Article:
Nokia and Microsoft are rumored to be in talks about deploying Windows Phone 7 on Nokia smartphones. The source is a blogger Nokia has previously taken actions against.
is reporting that
Russian blogger Eldar Murtazin, in a weekly op-ed in Mobile Review, wrote that
Nokia has initiated talks with Microsoft over the last month about working
"They are talking about not the technology exchange, or more Microsoft apps
on Nokia phones," wrote Unwired. "They are talking about the creation of new
line of Windows Phone devices, which could be sold under Nokia brand, via Nokia
distribution channels and have some typical Nokia features."
Nokia's new CEO, Stephen Elop, is the former head of Microsoft's business
division, a fact that suggests such talks might come about with relative ease.
However, when similar news was reported in September, the Finnish phone maker
was quick to respond that its focus is on Series 40, Symbian and MeeGo, and
that it has no plans to add an additional platform.
"This stance was strongly reinforced by our management during Nokia World,"
spokesperson Leo McKay said in a text message, according
, in response to reports by VentureBeat and other blogs that
wrote that Nokia was considering Windows Phone 7.
Several Websites emphasize Murtazin's successful track record in getting the
scoop on such matters. Nokia, for its part, declined to comment on "rumors and
Murtazin is no stranger to the phone maker. In July, Nokia contacted Russian
authorities to help it reclaim company property that it said Murtazin was in
"With regard to the idea that this action is in any way related to Mr.
Murtazin's recent criticisms of the company, we have to emphasise that Nokia
takes all matters relating to the security of its products, confidential and
proprietary information and intellectual property very seriously," Nokia said
in a July 7 statement. "We have asked Mr. Murtazin for the return of all Nokia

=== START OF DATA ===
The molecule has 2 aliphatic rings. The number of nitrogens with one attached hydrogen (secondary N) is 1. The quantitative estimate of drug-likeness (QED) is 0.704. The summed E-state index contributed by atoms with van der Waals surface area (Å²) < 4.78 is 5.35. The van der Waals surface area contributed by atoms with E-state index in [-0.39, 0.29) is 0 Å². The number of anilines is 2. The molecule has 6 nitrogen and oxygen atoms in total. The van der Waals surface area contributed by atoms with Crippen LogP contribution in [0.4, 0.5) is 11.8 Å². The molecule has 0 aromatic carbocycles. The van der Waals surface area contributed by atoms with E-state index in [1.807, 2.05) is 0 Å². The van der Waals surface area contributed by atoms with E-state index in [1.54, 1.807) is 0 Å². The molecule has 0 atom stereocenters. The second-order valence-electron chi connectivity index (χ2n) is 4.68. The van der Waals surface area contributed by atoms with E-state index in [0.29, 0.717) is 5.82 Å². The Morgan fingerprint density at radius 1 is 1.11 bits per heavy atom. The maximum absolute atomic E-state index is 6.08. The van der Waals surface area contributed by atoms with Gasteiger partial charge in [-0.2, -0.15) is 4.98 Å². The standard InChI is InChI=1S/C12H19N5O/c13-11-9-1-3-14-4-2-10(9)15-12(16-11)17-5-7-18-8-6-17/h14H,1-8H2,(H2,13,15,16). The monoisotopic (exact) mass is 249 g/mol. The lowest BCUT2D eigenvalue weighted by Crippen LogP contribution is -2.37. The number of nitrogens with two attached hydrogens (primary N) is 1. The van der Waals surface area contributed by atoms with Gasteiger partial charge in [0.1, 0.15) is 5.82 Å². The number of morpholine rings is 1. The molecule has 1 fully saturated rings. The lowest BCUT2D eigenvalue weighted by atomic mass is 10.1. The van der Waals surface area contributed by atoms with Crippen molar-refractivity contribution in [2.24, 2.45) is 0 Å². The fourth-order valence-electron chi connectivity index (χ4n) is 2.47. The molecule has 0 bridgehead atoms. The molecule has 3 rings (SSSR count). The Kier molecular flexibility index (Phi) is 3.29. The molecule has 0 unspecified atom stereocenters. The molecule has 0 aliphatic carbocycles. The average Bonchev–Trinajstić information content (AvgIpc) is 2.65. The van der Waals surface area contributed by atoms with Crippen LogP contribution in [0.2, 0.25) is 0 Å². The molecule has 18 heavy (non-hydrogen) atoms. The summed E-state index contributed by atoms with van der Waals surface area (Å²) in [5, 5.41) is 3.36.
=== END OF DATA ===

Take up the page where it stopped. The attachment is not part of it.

property in his possession. As he has declined to reply, we asked the Russian
authorities to assist us."
Nokia added that Murtazin, in addition to blogging, acts as a consultant to
other mobile phone manufacturers, which made his motives in having
"unauthorized Nokia prototypes and other intellectual property" more
With Nokia hustling to compete in the high end of the smartphone market
against Android-running devices, as well as the Apple iPhone, analysts have
suggested that it might be well served to add Android to its platform lineup.
Nokia, however, has insisted it sees a future in MeeGo, its joint effort with
Intel, as well as Symbian - despite Samsung and Sony Ericsson recently
dropping support for the OS. In November, even the Symbian Foundation scaled
back its support of the OS, saying it plans to transition from its current
activities to acting as only a licensing operation. Nokia responded to the news
by again vigorously emphasizing its support, saying that it plans to "continue
to invest its resources"
in the development of Symbian.
"The platform powers hundreds of millions of smartphones - including our own
- and we expect to deliver ongoing support and innovation benefiting the
Symbian ecosystem in the future," Jo Harlow, Nokia's senior vice president
of smartphones, said in a statement responding to the Foundation's
The same day, Fujitsu and Sharp unveiled new smartphones running Symbian, which
Reuters called a "rare show of support for Nokia's waning software platform."